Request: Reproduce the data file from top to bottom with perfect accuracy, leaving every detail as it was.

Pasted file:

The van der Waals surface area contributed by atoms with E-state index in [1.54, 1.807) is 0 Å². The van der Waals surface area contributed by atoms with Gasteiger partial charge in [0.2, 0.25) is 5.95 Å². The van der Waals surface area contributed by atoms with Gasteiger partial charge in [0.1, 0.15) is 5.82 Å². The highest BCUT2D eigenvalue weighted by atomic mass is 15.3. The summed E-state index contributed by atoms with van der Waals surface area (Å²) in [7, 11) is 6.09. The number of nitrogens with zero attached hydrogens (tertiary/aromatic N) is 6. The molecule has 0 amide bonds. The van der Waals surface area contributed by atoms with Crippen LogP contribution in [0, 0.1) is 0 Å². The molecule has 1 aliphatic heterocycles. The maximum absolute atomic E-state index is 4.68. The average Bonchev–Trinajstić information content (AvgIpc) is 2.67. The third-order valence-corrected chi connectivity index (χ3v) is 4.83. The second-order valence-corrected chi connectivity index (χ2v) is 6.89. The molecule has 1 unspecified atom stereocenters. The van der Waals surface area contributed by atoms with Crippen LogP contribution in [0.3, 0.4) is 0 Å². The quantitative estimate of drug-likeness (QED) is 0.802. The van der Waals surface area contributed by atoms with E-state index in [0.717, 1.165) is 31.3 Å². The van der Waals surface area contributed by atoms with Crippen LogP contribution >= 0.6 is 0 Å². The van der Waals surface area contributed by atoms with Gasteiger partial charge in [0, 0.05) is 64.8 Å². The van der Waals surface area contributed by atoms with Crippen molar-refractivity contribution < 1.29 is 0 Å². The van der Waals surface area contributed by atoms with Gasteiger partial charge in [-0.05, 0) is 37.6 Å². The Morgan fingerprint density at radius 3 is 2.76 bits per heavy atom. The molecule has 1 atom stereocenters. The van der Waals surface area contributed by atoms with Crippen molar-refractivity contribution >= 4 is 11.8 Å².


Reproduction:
The van der Waals surface area contributed by atoms with E-state index in [1.54, 1.807) is 0 Å². The van der Waals surface area contributed by atoms with Gasteiger partial charge in [0.2, 0.25) is 5.95 Å². The van der Waals surface area contributed by atoms with Gasteiger partial charge in [0.1, 0.15) is 5.82 Å². The highest BCUT2D eigenvalue weighted by atomic mass is 15.3. The summed E-state index contributed by atoms with van der Waals surface area (Å²) in [7, 11) is 6.09. The number of nitrogens with zero attached hydrogens (tertiary/aromatic N) is 6. The molecule has 0 amide bonds. The van der Waals surface area contributed by atoms with Crippen LogP contribution in [0, 0.1) is 0 Å². The molecule has 1 aliphatic heterocycles. The maximum absolute atomic E-state index is 4.68. The average Bonchev–Trinajstić information content (AvgIpc) is 2.67. The third-order valence-corrected chi connectivity index (χ3v) is 4.83. The second-order valence-corrected chi connectivity index (χ2v) is 6.89. The molecule has 1 unspecified atom stereocenters. The van der Waals surface area contributed by atoms with Crippen LogP contribution in [0.3, 0.4) is 0 Å². The quantitative estimate of drug-likeness (QED) is 0.802. The van der Waals surface area contributed by atoms with E-state index in [0.717, 1.165) is 31.3 Å². The van der Waals surface area contributed by atoms with Crippen LogP contribution >= 0.6 is 0 Å². The van der Waals surface area contributed by atoms with Gasteiger partial charge in [0, 0.05) is 64.8 Å². The van der Waals surface area contributed by atoms with Crippen molar-refractivity contribution < 1.29 is 0 Å². The van der Waals surface area contributed by atoms with Gasteiger partial charge in [-0.05, 0) is 37.6 Å². The Morgan fingerprint density at radius 3 is 2.76 bits per heavy atom. The molecule has 1 atom stereocenters. The van der Waals surface area contributed by atoms with Crippen molar-refractivity contribution >= 4 is 11.8 Å².